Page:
Although the concept behind branding is simple and it makes business execs feel good to talk about branding, effective execution is far from easy. To develop an effective branding program, you first must determine what markets and market segments can most benefit from the products or services you offer; then identify the top few that account for the bulk of all the sales. At the same time, identify the major wants and needs of the key prospects, and research how well you satisfy those wants and needs vs. your competitors. Take off the rose-colored glasses when you do this. Assuming you excel in certain ones, make sure the areas where you are superior are as important to your prospects as those where your competitors excel.

What concise (25 words or less), readily understood message best conveys your ability to satisfy your prospects’ highly important wants and needs in those areas where you excel? Creating this message is much easier said then done.

Branding is hard. Branding is costly. Branding is forever. Branding must be a total commitment to giving customers everything they expect from a superior, dedicated organization.

Branding Is Every Public Thing You Do

Branding is more than the obvious like ads and publicity; the media that carry these messages; and websites, brochures and newsletters. It also includes the not-so-obvious:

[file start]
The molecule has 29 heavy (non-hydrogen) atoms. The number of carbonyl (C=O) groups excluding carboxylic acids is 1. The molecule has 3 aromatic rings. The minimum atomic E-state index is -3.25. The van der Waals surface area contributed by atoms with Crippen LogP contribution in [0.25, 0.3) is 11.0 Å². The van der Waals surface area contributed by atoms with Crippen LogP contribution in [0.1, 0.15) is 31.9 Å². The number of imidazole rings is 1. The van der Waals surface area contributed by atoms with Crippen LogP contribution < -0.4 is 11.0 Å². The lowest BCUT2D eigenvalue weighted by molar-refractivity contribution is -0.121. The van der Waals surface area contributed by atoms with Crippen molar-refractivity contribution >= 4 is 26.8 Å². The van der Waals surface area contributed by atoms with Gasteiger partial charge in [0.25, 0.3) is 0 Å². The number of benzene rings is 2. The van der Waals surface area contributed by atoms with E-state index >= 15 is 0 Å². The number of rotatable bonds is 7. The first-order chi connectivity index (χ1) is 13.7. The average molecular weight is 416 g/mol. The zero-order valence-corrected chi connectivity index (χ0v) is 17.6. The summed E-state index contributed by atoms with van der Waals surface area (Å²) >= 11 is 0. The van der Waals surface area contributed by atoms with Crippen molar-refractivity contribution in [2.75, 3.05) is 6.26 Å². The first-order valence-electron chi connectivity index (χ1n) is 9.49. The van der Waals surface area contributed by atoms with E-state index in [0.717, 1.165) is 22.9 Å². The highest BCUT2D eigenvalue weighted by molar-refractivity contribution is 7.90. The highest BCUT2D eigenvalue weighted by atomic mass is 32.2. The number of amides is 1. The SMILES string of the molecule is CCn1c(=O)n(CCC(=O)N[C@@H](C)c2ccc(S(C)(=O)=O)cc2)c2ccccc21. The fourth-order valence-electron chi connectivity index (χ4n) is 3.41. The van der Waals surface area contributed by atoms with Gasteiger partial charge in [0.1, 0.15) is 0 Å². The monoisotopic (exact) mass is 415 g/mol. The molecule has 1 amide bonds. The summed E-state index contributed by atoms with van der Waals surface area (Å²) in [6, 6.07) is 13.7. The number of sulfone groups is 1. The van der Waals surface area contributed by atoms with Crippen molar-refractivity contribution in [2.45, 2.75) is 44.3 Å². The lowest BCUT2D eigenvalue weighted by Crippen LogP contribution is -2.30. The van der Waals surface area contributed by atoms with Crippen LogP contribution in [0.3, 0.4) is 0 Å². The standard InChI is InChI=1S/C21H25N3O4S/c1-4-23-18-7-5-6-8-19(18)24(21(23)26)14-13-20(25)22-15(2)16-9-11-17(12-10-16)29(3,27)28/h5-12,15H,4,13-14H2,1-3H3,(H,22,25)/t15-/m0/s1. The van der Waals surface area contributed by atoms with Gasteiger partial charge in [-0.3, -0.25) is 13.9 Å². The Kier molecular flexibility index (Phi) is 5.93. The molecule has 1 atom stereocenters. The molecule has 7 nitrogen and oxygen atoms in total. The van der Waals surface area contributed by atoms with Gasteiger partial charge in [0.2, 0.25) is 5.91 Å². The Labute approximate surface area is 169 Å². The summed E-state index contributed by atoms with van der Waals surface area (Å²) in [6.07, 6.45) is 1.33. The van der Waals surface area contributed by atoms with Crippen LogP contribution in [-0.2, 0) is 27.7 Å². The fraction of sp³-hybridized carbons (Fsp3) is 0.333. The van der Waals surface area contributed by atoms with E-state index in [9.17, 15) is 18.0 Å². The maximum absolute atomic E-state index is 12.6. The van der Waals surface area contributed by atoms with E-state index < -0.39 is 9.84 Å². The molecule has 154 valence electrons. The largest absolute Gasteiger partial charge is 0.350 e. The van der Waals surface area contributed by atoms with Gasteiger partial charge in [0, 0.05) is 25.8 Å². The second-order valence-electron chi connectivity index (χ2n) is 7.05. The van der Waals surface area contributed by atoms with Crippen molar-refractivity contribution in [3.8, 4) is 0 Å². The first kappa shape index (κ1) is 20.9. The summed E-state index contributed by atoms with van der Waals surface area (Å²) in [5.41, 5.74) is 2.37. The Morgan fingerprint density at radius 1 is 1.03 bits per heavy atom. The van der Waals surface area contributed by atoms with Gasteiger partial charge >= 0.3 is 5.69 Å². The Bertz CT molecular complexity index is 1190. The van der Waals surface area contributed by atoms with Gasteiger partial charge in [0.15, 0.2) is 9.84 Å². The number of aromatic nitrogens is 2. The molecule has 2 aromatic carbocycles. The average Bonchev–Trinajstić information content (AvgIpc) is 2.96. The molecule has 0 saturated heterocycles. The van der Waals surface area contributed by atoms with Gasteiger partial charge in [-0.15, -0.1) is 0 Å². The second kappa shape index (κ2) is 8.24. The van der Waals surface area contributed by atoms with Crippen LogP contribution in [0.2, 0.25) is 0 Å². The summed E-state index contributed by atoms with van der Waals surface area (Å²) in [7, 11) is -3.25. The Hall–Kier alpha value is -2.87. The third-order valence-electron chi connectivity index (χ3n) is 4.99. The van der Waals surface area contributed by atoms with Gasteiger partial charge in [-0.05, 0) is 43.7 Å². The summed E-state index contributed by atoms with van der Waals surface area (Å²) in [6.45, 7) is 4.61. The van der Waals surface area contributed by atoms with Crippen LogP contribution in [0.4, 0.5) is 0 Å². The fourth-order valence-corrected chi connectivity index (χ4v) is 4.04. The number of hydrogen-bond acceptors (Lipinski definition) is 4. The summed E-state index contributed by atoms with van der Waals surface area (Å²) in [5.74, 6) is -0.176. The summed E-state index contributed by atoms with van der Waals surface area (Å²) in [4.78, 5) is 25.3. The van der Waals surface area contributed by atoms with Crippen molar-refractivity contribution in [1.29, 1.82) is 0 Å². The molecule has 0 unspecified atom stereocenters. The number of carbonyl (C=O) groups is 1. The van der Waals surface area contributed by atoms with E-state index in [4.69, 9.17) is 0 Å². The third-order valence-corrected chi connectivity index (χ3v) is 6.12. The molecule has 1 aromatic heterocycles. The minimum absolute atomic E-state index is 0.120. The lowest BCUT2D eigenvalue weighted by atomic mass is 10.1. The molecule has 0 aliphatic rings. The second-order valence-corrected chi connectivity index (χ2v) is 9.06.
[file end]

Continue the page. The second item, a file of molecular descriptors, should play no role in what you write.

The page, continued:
• Product quality and packaging
  • Users’ manuals (appearance, ease of use, understandability, etc.)
  • Your supply chain (sales/service staff, dealers, distributors, etc.)
  • Speedy, on-time delivery
  • Competent, courteous installation and start-up
  • Customer service in all its forms – including prompt response to needs and requests
  • Your letterhead and the letters themselves – including spelling and grammar
  • Sales presentations and sales materials
  • Your receptionist and the way you answer the phones

There’s more, but you get the point.

 

Next month: How to develop your branding programs.

Neil Mahoney is the founder of Mahoney/Marketing and has 30 years of experience at all levels of sales and marketing, including stints at General Electric, ITC Inc., Bausch & Lomb, and ABC Broadcasting. Visit www.mahoneymarketing.com for more information.